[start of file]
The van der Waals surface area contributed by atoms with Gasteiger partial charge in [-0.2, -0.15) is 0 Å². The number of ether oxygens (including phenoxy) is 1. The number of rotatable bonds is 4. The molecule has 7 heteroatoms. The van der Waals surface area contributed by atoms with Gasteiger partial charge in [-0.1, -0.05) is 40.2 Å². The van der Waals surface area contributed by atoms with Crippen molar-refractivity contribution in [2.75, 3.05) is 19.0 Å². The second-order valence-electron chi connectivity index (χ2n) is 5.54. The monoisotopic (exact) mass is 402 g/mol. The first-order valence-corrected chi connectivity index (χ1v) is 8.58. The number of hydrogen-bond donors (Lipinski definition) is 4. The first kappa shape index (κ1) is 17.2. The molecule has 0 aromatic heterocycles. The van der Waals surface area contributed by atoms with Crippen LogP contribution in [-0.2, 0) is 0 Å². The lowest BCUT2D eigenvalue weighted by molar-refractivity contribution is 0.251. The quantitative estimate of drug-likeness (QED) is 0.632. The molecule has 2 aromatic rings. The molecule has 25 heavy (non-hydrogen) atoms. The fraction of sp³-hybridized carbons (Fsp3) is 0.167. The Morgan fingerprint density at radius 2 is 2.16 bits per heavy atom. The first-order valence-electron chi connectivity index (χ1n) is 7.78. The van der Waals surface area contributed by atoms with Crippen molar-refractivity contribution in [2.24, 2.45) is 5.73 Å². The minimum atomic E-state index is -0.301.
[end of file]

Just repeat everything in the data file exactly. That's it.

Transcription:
The van der Waals surface area contributed by atoms with Gasteiger partial charge in [-0.2, -0.15) is 0 Å². The number of ether oxygens (including phenoxy) is 1. The number of rotatable bonds is 4. The molecule has 7 heteroatoms. The van der Waals surface area contributed by atoms with Gasteiger partial charge in [-0.1, -0.05) is 40.2 Å². The van der Waals surface area contributed by atoms with Crippen molar-refractivity contribution in [2.75, 3.05) is 19.0 Å². The second-order valence-electron chi connectivity index (χ2n) is 5.54. The monoisotopic (exact) mass is 402 g/mol. The first-order valence-corrected chi connectivity index (χ1v) is 8.58. The number of hydrogen-bond donors (Lipinski definition) is 4. The first kappa shape index (κ1) is 17.2. The molecule has 0 aromatic heterocycles. The van der Waals surface area contributed by atoms with Crippen LogP contribution in [-0.2, 0) is 0 Å². The lowest BCUT2D eigenvalue weighted by molar-refractivity contribution is 0.251. The quantitative estimate of drug-likeness (QED) is 0.632. The molecule has 2 aromatic rings. The molecule has 25 heavy (non-hydrogen) atoms. The fraction of sp³-hybridized carbons (Fsp3) is 0.167. The Morgan fingerprint density at radius 2 is 2.16 bits per heavy atom. The first-order valence-electron chi connectivity index (χ1n) is 7.78. The van der Waals surface area contributed by atoms with Crippen molar-refractivity contribution in [2.24, 2.45) is 5.73 Å². The minimum atomic E-state index is -0.301.